A short video on the causes of ocean acidification and its effects on marine ecosystems.

In this activity, students research various topics about ocean health, e.g. overfishing, habitat destruction, invasive species, climate change, pollution, and ocean acidification. An optional extension activity has them creating an aquatic biosphere in a bottle experiment in which they can manipulate variables.

This video segment features subsistence fishing and harvesting in the Northwestern US. The segment was adapted from a student video produced at Northwest Indian College in Bellingham, Washington.

This unit allows students to investigate past changes in Earth's climate. Students first explore relationships in climate data such as temperature, solar radiation, carbon dioxide, and biodiversity. They then investigate solar radiation in more depth to learn about changes over time such as seasonal shifts. Students then learn about mechanisms for exploring past changes in Earth's climate such as ice cores, tree rings, fossil records, etc. Finally, students tie all these together by considering the feedbacks throughout the Earth system and reviewing an article on a past mass extinction event.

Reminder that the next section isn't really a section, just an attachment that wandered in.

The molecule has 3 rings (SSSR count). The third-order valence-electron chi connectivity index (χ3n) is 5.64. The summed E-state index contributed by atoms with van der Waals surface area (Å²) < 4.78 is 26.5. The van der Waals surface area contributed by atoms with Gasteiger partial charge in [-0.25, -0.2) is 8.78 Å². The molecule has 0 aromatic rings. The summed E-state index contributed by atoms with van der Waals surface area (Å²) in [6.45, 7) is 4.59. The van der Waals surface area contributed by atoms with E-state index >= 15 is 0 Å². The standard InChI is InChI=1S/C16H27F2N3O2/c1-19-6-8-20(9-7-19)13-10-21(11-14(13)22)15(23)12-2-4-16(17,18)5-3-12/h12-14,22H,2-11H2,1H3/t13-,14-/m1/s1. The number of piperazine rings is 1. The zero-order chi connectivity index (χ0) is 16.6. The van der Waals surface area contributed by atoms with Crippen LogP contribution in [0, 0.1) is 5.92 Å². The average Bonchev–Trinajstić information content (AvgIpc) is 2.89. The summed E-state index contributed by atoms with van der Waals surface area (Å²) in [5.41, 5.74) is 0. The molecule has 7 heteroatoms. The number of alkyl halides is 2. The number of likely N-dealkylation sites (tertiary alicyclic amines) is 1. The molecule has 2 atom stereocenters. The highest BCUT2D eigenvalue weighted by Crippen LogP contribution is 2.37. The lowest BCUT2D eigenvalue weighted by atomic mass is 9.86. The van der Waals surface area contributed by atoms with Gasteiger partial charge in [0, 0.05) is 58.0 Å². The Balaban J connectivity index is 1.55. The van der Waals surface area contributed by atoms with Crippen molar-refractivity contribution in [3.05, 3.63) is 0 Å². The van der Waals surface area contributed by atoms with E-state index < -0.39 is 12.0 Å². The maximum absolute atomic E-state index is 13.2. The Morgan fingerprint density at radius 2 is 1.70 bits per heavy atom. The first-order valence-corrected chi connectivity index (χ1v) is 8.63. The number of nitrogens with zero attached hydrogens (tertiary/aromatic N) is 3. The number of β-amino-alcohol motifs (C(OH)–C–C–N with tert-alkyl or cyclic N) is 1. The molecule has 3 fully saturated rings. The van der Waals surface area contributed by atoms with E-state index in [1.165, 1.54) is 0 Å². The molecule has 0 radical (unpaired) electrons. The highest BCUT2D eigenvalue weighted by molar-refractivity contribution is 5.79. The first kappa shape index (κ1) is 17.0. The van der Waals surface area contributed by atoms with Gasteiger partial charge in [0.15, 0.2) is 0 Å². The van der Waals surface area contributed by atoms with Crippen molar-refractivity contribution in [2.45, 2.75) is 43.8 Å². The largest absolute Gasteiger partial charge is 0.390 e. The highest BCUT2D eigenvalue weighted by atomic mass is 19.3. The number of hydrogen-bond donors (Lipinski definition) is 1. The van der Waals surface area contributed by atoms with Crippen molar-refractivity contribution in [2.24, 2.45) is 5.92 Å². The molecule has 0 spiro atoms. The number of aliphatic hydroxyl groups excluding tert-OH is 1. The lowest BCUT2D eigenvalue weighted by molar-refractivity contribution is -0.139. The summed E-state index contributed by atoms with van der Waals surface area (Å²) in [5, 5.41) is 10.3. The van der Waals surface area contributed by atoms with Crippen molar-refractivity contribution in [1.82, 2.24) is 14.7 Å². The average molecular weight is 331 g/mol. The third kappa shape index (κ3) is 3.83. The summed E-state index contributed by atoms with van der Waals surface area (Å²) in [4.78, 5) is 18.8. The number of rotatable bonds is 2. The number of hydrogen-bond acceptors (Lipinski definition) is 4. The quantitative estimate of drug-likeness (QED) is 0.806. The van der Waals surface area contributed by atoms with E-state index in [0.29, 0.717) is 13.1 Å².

This is lesson five of a 9-lesson module. Activity explores the effects of climate change on different parts of the Earth system and on human well-being: polar regions, coral reefs, disease vectors, extreme weather, and biodiversity.

This video addresses acidification of the ocean and the ecological and economic implications of the resulting pH change on marine life. It includes information about how ocean acidification resulting from increased absorption of CO2 from the atmosphere is affecting ocean species such as sea urchins and oysters. Scientists from the University of California at Santa Barbara discuss their experiments with sea creatures in acidic sea water. There is an associated lesson plan and classroom activity that has students test the effects of CO2 on water pH.

This video is part two of a seven-part National Academies series, Climate Change: Lines of Evidence. The video outlines, with the use of recent research and historical data, how we know that the Earth is warming.

This video follows biologist Gretchen Hofmann as she studies the effects of ocean acidification on sea urchin larvae.

This video on phenology of plants and bees discusses the MODIS satellite finding that springtime greening is happening one half-day earlier each year and correlates this to bee pollination field studies.

In this video segment, adapted from a student video produced at Northwest Indian College in Bellingham Washington, Native American elders discuss the impact of climate change on salmon populations and the importance of restoring balance in the natural world.

Pages